A University of Nottingham scientist who uses fruit flies to study the genetics of cancer has won a prestigious award from Cancer Research UK.
Dr Marios Georgiou, lecturer in cell biology in the University's School of Biomedical Sciences, has been awarded a five year Career Establishment Award of 600,000. The award is given every year to new investigators who are set to become the eminent cancer scientists of the future.
Cancer Research UK has awarded a total of 12 million to ten exceptional researchers across the country to develop their careers and to support future exciting discoveries which will allow more people to beat cancer than ever before.
Dr Georgiou will use the award to identify the genes that are important for a benign tumour to transform into a malignant one. This is crucial to understanding how tumours spread to other parts of the body.
Dr Georgiou said: "I am thrilled and honoured that such a prestigious organisation as CRUK believes my research to be important and relevant. The substantial award will allow me to embark upon an ambitious project to identify genes involved in tumour progression. The five years funding, with generous support for research staff and running costs, is ideal for me as a newly appointed lecturer at The University of Nottingham as it will allow me to establish the laboratory and to focus my research in the hope of producing work of high quality and of high significance to human health.
"Our research uses the fruit fly (a small fly, which you may often find flying above your fruit bowl) to study cancer because it has many advantages over other cancer models. For instance we can carry out complex experiments relatively quickly and cheaply and by using the fly, we avoid using vertebrate animals for this research."
The aim of the CRUK-funded project is to improve understanding of the early steps of tumour development, i.e. how tumours develop from a benign state to malignancy, and to identify the genes involved. This is important as tumour progression to malignancy is the major cause of death in the majority of human cancers.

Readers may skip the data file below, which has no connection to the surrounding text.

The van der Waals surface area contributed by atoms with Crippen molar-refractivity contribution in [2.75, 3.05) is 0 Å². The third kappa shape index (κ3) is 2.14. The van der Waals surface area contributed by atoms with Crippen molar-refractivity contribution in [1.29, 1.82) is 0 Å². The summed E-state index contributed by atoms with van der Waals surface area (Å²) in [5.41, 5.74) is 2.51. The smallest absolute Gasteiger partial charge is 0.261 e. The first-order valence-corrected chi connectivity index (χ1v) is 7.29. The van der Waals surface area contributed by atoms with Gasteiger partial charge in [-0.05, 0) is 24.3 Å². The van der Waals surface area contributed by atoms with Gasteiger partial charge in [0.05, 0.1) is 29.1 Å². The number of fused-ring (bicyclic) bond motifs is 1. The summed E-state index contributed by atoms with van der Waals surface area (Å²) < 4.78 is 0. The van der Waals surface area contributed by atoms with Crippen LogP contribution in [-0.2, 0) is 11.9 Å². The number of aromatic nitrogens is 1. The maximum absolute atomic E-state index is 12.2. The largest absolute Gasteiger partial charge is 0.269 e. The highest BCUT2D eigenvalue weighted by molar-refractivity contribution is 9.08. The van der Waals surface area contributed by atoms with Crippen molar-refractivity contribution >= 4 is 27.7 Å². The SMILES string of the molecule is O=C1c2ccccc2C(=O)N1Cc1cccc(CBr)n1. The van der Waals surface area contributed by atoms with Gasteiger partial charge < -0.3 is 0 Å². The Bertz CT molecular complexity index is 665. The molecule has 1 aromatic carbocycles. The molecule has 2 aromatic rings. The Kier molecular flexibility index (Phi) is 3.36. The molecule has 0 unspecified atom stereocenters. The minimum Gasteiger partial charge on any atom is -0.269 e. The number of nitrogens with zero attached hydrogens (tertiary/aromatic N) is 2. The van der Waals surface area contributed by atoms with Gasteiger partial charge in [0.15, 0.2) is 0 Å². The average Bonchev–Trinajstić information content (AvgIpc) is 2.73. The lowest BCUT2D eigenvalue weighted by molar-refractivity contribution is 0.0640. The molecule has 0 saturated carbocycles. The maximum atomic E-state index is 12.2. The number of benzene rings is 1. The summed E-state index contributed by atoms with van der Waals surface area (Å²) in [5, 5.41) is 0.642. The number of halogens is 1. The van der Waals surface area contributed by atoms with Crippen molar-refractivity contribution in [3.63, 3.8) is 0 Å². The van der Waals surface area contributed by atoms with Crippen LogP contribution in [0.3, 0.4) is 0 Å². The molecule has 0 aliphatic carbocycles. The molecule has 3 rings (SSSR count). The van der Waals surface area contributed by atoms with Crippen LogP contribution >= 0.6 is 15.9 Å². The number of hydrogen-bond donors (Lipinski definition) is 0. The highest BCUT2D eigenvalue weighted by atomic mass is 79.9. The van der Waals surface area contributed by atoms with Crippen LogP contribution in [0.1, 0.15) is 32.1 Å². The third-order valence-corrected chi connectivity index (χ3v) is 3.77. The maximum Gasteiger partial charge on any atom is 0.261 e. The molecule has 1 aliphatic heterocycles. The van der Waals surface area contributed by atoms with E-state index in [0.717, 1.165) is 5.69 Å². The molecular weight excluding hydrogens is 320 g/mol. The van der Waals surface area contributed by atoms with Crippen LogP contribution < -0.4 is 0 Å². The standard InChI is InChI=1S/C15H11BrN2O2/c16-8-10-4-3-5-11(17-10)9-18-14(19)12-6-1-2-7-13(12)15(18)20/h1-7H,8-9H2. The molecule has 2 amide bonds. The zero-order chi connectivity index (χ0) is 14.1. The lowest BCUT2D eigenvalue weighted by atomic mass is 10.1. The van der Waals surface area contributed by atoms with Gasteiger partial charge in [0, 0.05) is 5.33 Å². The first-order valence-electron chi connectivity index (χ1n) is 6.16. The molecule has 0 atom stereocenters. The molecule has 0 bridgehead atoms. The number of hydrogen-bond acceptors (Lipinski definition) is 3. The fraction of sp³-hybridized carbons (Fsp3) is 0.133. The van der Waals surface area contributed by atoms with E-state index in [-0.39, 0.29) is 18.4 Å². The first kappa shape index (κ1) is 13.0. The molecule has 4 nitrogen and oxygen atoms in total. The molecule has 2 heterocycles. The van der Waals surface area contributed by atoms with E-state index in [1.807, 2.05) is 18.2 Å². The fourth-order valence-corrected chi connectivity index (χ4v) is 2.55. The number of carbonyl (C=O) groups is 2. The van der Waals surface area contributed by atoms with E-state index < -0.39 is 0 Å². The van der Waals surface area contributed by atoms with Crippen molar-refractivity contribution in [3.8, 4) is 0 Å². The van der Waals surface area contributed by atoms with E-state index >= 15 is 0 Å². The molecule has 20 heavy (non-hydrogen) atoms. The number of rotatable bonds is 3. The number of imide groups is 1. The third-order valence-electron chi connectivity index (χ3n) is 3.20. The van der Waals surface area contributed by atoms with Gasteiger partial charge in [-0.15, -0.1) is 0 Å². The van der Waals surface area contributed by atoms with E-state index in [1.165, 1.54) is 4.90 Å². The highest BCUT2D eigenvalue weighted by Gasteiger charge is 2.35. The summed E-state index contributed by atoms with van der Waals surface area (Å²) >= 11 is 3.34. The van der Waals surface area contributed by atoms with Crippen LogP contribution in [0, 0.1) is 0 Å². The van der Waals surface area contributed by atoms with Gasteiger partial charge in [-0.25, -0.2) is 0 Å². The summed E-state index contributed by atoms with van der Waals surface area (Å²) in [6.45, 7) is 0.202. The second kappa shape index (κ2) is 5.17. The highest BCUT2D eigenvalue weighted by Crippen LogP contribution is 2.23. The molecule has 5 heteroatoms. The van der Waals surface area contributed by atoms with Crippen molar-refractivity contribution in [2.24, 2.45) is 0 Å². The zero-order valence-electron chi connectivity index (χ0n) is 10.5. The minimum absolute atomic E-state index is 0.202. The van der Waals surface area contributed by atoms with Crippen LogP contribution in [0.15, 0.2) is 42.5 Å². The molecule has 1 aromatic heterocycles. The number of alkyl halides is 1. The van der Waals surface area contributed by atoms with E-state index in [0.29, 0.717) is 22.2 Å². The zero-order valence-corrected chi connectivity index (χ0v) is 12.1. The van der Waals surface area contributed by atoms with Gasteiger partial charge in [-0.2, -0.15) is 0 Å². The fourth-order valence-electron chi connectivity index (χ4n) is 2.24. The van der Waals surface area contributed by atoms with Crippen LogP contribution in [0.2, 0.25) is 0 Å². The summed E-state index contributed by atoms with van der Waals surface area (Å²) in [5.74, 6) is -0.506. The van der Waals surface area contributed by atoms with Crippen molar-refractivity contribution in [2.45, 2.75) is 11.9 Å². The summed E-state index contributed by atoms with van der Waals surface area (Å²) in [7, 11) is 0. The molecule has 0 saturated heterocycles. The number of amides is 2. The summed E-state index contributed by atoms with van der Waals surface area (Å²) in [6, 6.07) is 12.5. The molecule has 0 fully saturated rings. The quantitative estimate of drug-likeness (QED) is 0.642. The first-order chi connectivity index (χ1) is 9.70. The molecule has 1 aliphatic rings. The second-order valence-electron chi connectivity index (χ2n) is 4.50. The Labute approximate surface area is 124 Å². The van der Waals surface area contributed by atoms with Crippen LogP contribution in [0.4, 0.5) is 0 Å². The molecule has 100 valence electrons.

Dr Georgiou and his team have developed a system that combines the powerful genetic tools of the fruit fly with state-of-the-art live cell imaging. Using this system, cancer cells can be followed in unprecedented temporal and spatial resolution as the tumour progresses in the living animal. This will allow them to characterise the precise molecular and cell biological events that lead to the development of a malignant tumour.
This process is likely to be complex, involving concurrent dramatic changes in numerous aspects of cell and tumour biology. The eventual hope is that as genes involved in these fundamental biological processes are highly conserved between flies and humans, any genes identified in this project as affecting tumour progression are likely to be relevant to the human disease and therefore will be good targets for further investigation.
Dr David Scott, Cancer Research UK's director of science funding, said: "Having 10 awards available sends out the important message that Cancer Research UK is serious about supporting new scientists at the start of their careers."
Professor Margaret Frame is chair of the panel of world-renowned cancer experts that helped to select these scientists and science director at the Edinburgh Cancer Research UK Centre. She said: "It was highly competitive and we ended up with an excellent set of individuals. Now Cancer Research UK will nurture their talent and their passion for cancer research.
"I am always amazed by the breadth of wonderful new innovation and ideas that I see at these interviews. The funding from Cancer Research UK will give these ten scientists the time and resources to take on challenging problems in cancer. It will be exciting to see what comes out of these projects over the next few years. I look forward to watching them develop their own independent careers and join the next generation of cancer research leaders in the UK and internationally."
|Contact: Emma Rayner|
University of Nottingham